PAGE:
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================== Electronic Edition ==================

---April 7, 1994---
Environmental Research Foundation
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In February the Food and Drug Administration approved a new drug, called rBGH, to inject into dairy cows, to make them produce more milk. rBGH is a genetically-engineered hormone that stimulates milk production. This is not the first technology invented to increase agricultural yield. What effects do yield-enhancing technologies have on the dairy business?

The demand for milk does not change much year to year. An economist would say the demand for milk is "inelastic." Therefore, increasing milk production tends to lower the price of milk, a classic case of the law of supply-and-demand.

Since 1950 U.S. dairy farmers have been producing more milk than Americans can consume. To prevent supply-and-demand from bankrupting the dairy industry, the government buys up surplus milk via a "price support" program, to help dairy farmers survive, to assure the future of the nation's milk supply. During 1980-1985 the government spent an average of $2.1 billion each year buying surplus milk. In 1985 Congress passed the Food Security Act to try to reduce the total cost of the dairy price support program by reducing the number of dairy herds. During 1986-87, the government paid farmers to kill their cows and stop dairy farming for 5 years. Some 14,000 farmers participated in this voluntary program, slaughtering a total of 1.55 million milk cows.[1] But even that drastic program did not solve the problem. Excess milk production, which continues today, has steadily driven down the "support price" (the price farmers receive for milk).

Ironically, because of a web of federal and state laws and regulations, a lower milk price on the farm does not necessarily translate into lower milk prices in the grocery store. In fact, during recent years the support price paid to farmers for milk has dropped steadily from $12.50 per hundredweight in 1986 to $10.10 in 1990, a 19% decrease; yet the price of milk in the grocery store during the same period rose from $1.11 per half-gallon of whole milk to $1.49, a 29% increase.[2] Therefore, there is no good reason to believe that increasing milk production with rBGH will provide cheaper milk for the consumer.

Historians and economists have observed a pattern when new farm technologies become available. The "early adopters" of a new technology benefit for a time. The first farmers to adopt the new technology get the jump on their competitors; their milk yield rises faster than their costs and for a time their profits increase. (Because of inelastic demand, during this period more profitable farms drive less profitable farms out of business.) Before long, however, increased milk yields and wider use of the technology remove the early adopter's advantage. As we have noted, the consumer may never see a price decrease, but increased yields drive down farm prices, reducing farmers' profits. The farmer is soon back at square one, pressed to the wall by a cost-price squeeze, scrambling for the next competitive advantage. This has been dubbed the "technology treadmill."[3]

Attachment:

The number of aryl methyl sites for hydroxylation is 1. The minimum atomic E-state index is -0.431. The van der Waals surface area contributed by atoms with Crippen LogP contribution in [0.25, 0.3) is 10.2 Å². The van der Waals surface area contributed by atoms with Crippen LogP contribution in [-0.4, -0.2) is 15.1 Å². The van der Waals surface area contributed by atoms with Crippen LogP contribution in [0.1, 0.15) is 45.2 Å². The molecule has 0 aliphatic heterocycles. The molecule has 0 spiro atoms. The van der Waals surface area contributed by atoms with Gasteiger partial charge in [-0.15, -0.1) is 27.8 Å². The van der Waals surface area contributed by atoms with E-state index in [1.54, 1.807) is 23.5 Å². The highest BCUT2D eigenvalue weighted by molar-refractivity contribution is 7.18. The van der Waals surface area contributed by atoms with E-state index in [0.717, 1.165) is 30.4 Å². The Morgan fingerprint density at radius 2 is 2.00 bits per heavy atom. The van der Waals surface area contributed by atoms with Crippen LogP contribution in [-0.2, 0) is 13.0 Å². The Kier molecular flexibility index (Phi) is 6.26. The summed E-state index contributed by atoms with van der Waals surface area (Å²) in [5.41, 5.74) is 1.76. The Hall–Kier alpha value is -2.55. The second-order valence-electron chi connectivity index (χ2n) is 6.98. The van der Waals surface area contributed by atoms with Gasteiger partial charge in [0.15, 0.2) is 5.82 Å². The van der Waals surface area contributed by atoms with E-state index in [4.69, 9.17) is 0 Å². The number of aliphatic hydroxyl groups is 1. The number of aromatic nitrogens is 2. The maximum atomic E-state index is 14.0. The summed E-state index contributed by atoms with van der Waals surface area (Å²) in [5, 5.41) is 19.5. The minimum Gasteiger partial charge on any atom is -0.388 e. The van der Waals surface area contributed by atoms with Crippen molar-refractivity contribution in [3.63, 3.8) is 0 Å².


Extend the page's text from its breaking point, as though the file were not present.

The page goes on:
The latest treadmill technology, rBGH, will very likely repeat this pattern. It will benefit the early adopters and increase milk production which, in turn, will drive down the support price of milk. After the early adopters' competitive advantage disappears, the net result will simply be more surplus milk that will have to be purchased at taxpayer expense.

In the meantime, introduction of rBGH will have driven a certain number of farms out of business--maybe as many as 30,000 or 40,000 farms--accelerating a trend that has been under way for decades. (Ten thousand dairy farms have gone out of business in Minnesota alone since 1980.)

Because large farms are usually best-equipped to manage complex technologies, and because they are best able to take and survive financial risks, large farms tend to be the "early adopters" of a high-tech innovation like rBGH. Large dairy farms tend to be located in the sunbelt. Mid-sized farms tend to be located in the midwest and northeast. For example, California has 2500 large dairy herds averaging 400 cows each. Wisconsin, on the other hand, has 35,000 mid-sized dairy farms averaging 50 cows each.

According to eight studies by federal agencies and by university researchers, rBGH will tend to favor the survival of large farms in the sunbelt, and will tend to drive mid-sized farms out of business in the midwest and northeast.[4] A long and well-established body of literature has demonstrated that the presence of mid-sized farms is vital to the social and economic health of many rural communities. Thus yield-enhancing technologies, like rBGH, degrade rural community life, and drive less-successful farmers into cities where they may become part of the "urban problem."

If you think of agriculture as an industrial enterprise where the aim is to grow as much as possible with as few people as possible, without regard to environmental or social costs, replacing family farmers with genetically-engineered drugs is a "successful" approach. On the other hand, if you think of a mid-sized farm as a family occupational base, and as the backbone of rural community life, displacing farmers by drugs is clearly antisocial and bad public policy.